A QUICK LITTLE STORY — something I came up with this past Saturday morning (September 9th) while enjoying my coffee and watching Hurricane Irma news (I live in Florida, by the way). The image to the right (or below on mobile) is one I saw that gave me the title (based on my premise that you can push a person too far… and then the 6th commandment or other laws may not keep them from doing what they must do to survive):
Daniel looked out the window. “Doesn’t the storm scare you?”
Irma shook her head knowing he didn’t really care how or what she felt, “What’s that line from ‘Islands in the Stream’? What Hemingway wrote about hurricanes.”
“That’s not one of my favorites,” he replied. “What line?”
She quoted, “He knew too what it was to live through a hurricane with the other people of the island and the bond that the hurricane made between all people who had been through it.”
“You wanted to move here. To be near Hemingway’s home and drink Scotch at his favorite bar.” Daniel aspired to be a writer of Hemingway’s stature and sustained career and had insisted on moving to Key West. Hoping the vibe would revitalize his stalled career, he frequented Sloppy Joe’s and lost count of the number of Scotch and sodas he drank and what he did afterward. When he sobered up, he defended his actions by quoting from an article by John O’Connor that he knew by heart. That Hemingway’s acquaintance with booze was quixotic and nearly spiritual. That even though drinking insane, heroic quantities that left a trail of smashed glasses and friendships in his wake, booze was a crucial existential salve for Hemingway, a much-needed release that fueled his writing. Daniel had believed that and chosen the same path. Seven years from his bestseller, he still had not been able to repeat its success, and his creativity had been replaced with cruelty.
She stepped closer to stand by him looking out on the wind whipped palm trees through rainwater coursing down the glass. “Maybe going through this will make things better for us,” Irma lied as the hurricane’s shriek grew and the walls of their small house trembled. Daniel didn’t move from the window as she turned and shifted to stand behind him.
* * *
First responders were working their way through the carnage. Street’s full of debris, the flotsam and jetsam of a community that would take a long time to recover from the hurricane’s aftermath. There were just a few bodies of those that had not acted prudently and evacuated. In the devastation, a sole survivor was found.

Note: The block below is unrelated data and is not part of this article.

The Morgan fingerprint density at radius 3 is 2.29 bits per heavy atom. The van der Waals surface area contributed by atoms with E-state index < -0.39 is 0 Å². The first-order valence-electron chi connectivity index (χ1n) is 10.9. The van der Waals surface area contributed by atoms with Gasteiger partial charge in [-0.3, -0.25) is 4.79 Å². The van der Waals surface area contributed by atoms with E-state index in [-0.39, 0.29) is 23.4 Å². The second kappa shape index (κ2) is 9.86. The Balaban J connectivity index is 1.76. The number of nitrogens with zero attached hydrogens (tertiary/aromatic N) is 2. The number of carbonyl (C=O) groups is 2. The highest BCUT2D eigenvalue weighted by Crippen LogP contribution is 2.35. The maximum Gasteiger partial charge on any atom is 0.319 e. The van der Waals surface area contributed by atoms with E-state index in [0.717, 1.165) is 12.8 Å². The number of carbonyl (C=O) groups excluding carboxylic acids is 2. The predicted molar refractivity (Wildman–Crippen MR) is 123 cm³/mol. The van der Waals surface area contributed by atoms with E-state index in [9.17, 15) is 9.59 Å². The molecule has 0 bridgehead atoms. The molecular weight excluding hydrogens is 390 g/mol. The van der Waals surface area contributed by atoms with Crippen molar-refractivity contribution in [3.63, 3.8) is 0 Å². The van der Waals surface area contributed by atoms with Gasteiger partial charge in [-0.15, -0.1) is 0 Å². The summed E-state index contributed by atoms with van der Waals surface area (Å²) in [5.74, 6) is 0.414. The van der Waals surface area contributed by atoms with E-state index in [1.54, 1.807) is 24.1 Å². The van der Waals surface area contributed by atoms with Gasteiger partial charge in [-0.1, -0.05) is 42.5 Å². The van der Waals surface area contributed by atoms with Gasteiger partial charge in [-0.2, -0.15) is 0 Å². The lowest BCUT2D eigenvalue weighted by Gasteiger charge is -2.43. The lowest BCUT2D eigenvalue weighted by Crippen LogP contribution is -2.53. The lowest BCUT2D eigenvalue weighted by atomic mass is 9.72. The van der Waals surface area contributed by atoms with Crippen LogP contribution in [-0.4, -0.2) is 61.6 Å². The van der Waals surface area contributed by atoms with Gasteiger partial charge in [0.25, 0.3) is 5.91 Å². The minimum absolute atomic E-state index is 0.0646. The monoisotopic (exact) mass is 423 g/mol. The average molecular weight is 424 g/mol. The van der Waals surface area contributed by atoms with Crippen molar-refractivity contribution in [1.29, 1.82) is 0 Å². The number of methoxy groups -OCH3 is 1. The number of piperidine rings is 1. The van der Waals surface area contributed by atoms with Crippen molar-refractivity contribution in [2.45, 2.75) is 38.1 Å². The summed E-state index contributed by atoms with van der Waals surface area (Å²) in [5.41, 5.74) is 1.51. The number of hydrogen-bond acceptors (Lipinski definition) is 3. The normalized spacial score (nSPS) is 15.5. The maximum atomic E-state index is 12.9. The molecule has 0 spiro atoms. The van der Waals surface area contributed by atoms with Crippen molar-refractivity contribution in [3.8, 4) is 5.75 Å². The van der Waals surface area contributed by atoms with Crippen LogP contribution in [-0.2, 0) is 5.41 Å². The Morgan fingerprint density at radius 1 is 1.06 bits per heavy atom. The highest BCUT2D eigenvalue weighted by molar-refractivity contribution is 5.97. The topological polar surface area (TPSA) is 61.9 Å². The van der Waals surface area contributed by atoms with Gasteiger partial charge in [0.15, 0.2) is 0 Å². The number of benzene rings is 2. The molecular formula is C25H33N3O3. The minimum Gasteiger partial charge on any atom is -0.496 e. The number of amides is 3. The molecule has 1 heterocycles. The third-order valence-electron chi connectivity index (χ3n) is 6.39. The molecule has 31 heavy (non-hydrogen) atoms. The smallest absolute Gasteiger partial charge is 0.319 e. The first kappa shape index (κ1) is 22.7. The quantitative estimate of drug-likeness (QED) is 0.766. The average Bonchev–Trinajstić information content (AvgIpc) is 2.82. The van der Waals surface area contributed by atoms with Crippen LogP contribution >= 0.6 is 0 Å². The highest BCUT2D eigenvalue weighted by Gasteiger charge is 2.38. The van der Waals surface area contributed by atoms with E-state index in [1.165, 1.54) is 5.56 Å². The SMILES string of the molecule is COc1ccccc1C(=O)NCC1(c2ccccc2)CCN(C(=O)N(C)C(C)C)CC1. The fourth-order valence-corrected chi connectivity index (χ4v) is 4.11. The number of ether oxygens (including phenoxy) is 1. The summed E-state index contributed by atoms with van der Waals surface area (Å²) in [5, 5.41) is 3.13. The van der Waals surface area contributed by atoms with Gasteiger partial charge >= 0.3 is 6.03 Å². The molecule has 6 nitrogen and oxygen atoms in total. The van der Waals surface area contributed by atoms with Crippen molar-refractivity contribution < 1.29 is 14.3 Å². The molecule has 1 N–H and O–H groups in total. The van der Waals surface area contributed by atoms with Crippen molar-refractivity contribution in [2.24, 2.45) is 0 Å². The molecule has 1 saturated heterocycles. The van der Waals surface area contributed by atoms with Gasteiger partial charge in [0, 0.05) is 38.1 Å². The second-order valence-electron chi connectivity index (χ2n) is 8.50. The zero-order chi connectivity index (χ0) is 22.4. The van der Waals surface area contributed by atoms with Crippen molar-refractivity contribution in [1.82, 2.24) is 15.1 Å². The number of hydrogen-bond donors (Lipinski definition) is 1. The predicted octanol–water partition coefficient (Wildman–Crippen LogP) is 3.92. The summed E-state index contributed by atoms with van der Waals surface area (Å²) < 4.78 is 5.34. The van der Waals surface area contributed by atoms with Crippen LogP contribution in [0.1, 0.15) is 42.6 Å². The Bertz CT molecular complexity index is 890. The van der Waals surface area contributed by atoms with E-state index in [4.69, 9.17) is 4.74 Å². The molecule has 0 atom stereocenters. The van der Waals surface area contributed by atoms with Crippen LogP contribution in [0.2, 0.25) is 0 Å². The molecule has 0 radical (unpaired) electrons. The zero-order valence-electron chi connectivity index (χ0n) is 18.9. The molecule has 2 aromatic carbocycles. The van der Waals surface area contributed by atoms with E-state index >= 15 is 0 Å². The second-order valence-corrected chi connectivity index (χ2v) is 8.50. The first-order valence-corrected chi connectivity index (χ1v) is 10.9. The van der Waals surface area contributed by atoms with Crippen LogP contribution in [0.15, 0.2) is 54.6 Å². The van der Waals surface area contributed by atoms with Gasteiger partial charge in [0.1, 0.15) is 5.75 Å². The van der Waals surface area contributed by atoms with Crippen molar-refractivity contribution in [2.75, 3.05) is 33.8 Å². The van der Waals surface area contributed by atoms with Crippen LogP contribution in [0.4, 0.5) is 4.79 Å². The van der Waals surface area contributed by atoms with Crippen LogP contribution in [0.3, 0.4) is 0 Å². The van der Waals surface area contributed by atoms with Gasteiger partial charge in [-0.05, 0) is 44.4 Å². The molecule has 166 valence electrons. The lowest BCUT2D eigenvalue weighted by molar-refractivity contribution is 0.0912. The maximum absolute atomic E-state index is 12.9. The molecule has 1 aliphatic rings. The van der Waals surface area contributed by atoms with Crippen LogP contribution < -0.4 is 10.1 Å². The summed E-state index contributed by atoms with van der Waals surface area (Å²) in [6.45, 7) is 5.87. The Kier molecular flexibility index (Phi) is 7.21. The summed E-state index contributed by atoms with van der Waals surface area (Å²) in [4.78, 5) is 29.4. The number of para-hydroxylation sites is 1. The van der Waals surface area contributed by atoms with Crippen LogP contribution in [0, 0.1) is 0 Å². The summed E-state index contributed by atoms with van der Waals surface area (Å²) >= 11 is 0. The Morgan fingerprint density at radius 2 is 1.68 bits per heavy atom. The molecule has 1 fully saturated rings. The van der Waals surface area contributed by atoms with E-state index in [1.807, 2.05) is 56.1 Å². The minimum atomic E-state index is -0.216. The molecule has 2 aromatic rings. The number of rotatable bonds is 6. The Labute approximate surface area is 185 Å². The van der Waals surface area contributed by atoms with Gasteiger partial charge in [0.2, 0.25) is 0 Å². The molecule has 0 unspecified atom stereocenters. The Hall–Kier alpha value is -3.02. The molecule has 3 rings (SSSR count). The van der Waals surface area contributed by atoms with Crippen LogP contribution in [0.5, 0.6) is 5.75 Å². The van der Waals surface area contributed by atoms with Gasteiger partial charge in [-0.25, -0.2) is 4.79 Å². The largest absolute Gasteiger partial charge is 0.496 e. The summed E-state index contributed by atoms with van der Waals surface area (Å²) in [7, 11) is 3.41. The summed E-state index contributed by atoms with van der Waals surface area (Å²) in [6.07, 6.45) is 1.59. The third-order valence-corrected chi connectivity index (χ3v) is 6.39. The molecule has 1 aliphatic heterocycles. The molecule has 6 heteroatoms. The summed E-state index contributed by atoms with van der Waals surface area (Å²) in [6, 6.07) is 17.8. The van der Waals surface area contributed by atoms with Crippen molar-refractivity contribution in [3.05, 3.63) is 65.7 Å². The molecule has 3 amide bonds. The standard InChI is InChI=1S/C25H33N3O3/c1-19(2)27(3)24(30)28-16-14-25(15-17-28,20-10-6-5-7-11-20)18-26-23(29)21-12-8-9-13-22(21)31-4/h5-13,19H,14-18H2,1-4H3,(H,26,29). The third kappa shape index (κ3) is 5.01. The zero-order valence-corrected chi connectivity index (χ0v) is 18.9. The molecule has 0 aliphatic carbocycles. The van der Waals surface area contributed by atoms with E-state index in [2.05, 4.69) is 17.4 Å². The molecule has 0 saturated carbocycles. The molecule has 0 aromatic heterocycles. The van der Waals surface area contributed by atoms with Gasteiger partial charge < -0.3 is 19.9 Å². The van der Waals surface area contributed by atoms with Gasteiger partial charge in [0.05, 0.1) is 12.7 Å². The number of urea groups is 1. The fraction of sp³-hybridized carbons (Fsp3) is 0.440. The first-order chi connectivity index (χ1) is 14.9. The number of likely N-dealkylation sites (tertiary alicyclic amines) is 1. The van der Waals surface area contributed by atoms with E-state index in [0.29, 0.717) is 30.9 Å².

“He just wouldn’t evacuate… he thought that visceral emotion of riding out a hurricane would spark his writing in some way,” Irma looked at the police officer mournfully as the EMTs zipped the body bag around Daniel. “And I couldn’t leave him.”
Two Years Later
The reporter from the Santa Fe New Mexican closed her notebook and reached for her phone which was still recording the interview. “Shortly after the storm and your husband’s death, Ridley Scott optioned your husband’s novel for a major motion picture with Liam Neeson and Samuel L. Jackson. That movie became a huge hit here in the United States and internationally. Does it make you sad that your husband is not alive to share the joy and success of that with you?”
“It’s terrible that he’s not here. He had always hoped he could see some of his work in film and he was a great Samuel L. Jackson fan.”
Slipping into the memory, Irma did not follow what the reporter meant. “Am I what?”
“Are you a Samuel L. Jackson fan?”
Irma smiled, “No. I’m more a Liam Neeson type. Those ‘Taken’ movies.’” She thought of what had happened—what had to happen—the night and height of the storm. Her husband, who had been drinking heavily, barely roused by the wall and window’s buffeting by the gale force winds, did not even turn when she called his name hoping to look him in the eye. She had done what she needed to do and then had slipped outside, hanging onto a line secured to one of the stout pillars either side of the front door. Breaking the window’s glass, she had gone back inside. She had looked down, shards of glass now covering Daniel, noting where his skull was caved in, his blond hair darkened with bits of bone and a lot of blood. He was moving, trying to stand. She had pushed him down as she knelt to whisper in his ear. “Here’s the line I like best from that story, ‘He also knew that hurricanes could be so bad that nothing could live through them.’” She had dripped stormwater on his face as she lifted the section of 4×4 post brought in from where he had been building a deck extension. She had driven it down full-force with all her weight, leaning into it until the twitching stopped.
Coming back to the present, Irma blinked and took a deep breath.
The reporter turned off the recording. “That’s a good wrap up,” she smiled at Irma. She had met with her three times now for the interview and to welcome a new—affluent—resident to Santa Fe and each time Irma wore similarly styled clothing, a bit odd for summer wear. “Sensitive skin?” she gestured at the long sleeve, high-neck shirt.
“A history of skin cancer in my family,” Irma tugged her sleeves down. They and the high collars hid the scars she had accumulated through ten years of marriage. That Daniel’s one successful work was going to pay for plastic surgery—she had found a discrete surgeon in Los Angeles—and so much more for her, did not please her as much as how it had felt with that piece of wood in her hands that night when she made him pay for what he had done to her.